Angkor What?/Wat and the floating village

Whelp, I’m gonna try my hardest not to put a negative spin on Siem Reap because of our dealing with the police (Sean will post on this later), because in reality, we like Siem Reap. We really like it. It was dirty and crowded, tuk tuks and touts yelling at you from all corners of the road, prostitutes on every corner. Basically all the negatives, but there was something about the place. It had character and charisma, good food and nice people (minus the police!). Its hard to explain why we like it so much. So I’ll chalk it down to the fact that it was the first big city we had been in in two weeks, and there were all the creature comforts we could imagine. (including 5$ for hour massages, and $0.50 beers).


We arrived in Siem Reap after a hellish 8 hours on a public bus with no toilets and very little AC, we were exhausted and fell into the first guest house we could find. A cheap dingy place for 4$ a night. After settling in we went to explore for a bit an ended up meeting up with our friends Helen and Chris from Germany where we processed to drink a few too many buckets and dance on tables. Just another night at Angkor What? Bar on Pub street (unfortunately i have no pictures from this night… all are going with the laptop, tear.)

The next day we found what would end up being our home for the next week SokSan Guesthouse. At $4 dollars a night we thought it was a great deal….we were wrong, but that’s a story for another day.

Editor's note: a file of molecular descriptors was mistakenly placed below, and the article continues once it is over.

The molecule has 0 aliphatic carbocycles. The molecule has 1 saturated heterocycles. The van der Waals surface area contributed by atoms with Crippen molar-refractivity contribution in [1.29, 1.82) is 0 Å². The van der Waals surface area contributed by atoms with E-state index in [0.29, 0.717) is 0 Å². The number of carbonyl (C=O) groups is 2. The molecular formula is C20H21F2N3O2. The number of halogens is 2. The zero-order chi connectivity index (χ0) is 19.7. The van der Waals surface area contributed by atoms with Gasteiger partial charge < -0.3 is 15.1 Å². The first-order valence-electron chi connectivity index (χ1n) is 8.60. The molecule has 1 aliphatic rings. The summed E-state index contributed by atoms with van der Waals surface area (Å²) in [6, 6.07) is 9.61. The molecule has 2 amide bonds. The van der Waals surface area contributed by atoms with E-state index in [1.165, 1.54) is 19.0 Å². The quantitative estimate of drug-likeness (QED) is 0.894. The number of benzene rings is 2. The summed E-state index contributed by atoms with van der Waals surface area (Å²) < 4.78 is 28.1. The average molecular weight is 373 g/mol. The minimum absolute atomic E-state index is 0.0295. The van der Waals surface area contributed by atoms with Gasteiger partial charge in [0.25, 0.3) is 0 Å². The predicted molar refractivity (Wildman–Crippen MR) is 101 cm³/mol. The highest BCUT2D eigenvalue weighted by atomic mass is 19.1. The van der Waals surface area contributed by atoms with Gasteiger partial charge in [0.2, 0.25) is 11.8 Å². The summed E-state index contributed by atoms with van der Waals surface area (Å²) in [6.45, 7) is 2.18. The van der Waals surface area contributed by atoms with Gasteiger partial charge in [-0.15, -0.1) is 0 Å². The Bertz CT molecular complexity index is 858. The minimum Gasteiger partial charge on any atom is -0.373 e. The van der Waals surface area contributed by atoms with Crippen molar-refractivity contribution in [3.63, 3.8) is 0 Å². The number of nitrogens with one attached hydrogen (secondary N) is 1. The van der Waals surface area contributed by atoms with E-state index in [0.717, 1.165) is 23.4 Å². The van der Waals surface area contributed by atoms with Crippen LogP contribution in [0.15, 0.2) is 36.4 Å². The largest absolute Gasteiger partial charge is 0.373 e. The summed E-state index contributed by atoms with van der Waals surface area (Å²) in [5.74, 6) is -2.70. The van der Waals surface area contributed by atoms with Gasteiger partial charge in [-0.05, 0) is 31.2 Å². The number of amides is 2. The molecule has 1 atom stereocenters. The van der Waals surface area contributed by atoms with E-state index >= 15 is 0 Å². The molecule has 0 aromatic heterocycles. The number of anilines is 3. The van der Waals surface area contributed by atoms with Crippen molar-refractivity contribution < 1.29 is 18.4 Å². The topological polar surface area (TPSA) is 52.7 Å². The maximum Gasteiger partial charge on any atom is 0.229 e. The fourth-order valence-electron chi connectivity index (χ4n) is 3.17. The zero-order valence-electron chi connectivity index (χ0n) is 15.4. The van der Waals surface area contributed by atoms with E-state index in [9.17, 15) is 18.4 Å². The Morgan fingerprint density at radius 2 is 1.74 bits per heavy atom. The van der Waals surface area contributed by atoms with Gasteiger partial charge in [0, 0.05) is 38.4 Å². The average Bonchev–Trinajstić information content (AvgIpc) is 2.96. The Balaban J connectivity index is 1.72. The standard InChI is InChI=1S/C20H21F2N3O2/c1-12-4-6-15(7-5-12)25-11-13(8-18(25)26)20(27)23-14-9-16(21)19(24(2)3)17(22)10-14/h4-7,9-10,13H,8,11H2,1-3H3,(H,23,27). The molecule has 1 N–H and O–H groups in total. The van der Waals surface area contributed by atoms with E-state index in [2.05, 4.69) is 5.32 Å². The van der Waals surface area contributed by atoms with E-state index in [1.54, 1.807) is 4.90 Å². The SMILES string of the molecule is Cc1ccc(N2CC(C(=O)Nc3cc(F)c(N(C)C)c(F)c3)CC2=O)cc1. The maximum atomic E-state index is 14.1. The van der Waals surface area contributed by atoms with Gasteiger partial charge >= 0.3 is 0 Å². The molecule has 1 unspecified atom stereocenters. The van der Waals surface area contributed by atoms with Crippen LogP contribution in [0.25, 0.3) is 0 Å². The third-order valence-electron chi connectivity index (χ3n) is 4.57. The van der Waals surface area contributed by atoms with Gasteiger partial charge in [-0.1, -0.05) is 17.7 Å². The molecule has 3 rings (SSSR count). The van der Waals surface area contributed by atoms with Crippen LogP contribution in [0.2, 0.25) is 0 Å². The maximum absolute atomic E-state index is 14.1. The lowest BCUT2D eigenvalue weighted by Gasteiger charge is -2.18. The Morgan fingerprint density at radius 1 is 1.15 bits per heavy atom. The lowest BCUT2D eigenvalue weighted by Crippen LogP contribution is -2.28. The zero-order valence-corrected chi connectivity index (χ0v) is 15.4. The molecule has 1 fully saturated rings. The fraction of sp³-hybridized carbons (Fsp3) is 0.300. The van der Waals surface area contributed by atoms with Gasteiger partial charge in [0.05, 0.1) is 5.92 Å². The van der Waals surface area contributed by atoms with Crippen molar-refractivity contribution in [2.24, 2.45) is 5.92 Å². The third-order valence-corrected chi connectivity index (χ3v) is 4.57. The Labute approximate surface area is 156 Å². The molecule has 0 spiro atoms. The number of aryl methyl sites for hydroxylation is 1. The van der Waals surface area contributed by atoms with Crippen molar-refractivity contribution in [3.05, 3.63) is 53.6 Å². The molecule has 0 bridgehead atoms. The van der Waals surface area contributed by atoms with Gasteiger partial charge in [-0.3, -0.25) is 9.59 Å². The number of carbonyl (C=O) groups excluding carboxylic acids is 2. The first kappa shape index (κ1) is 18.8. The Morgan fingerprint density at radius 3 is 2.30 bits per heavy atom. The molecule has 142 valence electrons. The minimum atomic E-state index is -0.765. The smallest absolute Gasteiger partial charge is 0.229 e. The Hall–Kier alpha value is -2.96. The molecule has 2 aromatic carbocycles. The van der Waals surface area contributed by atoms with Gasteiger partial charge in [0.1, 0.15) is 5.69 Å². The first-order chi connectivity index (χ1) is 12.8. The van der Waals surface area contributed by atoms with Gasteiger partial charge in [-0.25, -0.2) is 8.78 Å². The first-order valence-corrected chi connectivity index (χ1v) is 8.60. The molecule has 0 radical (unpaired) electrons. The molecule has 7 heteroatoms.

The main attraction in Siem Reap is Angkor Wat, the largest hindu temple in the world. Made in the 12th century, it was the capital of the Khmer Empire, and basically a beautiful place to spend a couple of days getting lost. We even got up at 4am to watch the sunrise!


Almost all my pictures are now… lost (more on this later) so i will have to resort to pictures from a previous trip to Siem reap in 2009. Most of these pictures are taken by my dear friend Stacy Austad on our trip to SE Asia… so the following are not current pics, but it’s just an idea of the temples and sights we saw during our 2 days of exploring.



Along with Angkor wat, we also saw a floating village on Tonle Sap lake. A village of very poor Cambodian people who moved onto the river in floating houses many years ago for fishing purposes, and basically got stuck on the river after the property prices around the lake went up. Most of the people are stuck in the floating houses because they can no longer afford to move to houses on the land. Regardless of this difficulty they formed a pretty amazing community. Most of the people make money fishing, the kids play tag just like normal except they are in buckets.

There’s a floating basketball court, and schools. The families are finding a way to make it even though all odds are against them.

One of the highlights was a teenage boy that was guiding us around. He had his arm blown off when he was 13 because of a land mine (which is extremely common, unfortunately). Since most people in the city will not give him a job because of his disability, he is making money giving tours so that he can earn enough money to go to school in Phnom Pehn and become a teacher.

We were both floored away by the hospitality and friendliness of all the Cambodian people we met during our first two weeks in Cambodia. Even though  our laptops were “lost” (as the police put it), i’d highly recommend Siem Reap to anyone. Just don’t bring anything of value….and pray you don’t have to deal with the tourist police, because they are bastards. (sorry i couldn’t go all post without talking a little shit on the Cambodian police!)

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  1. Melissa says:

    I’m expecting to see a “my dear friend Melissa Noyes” reference sometime soon…….

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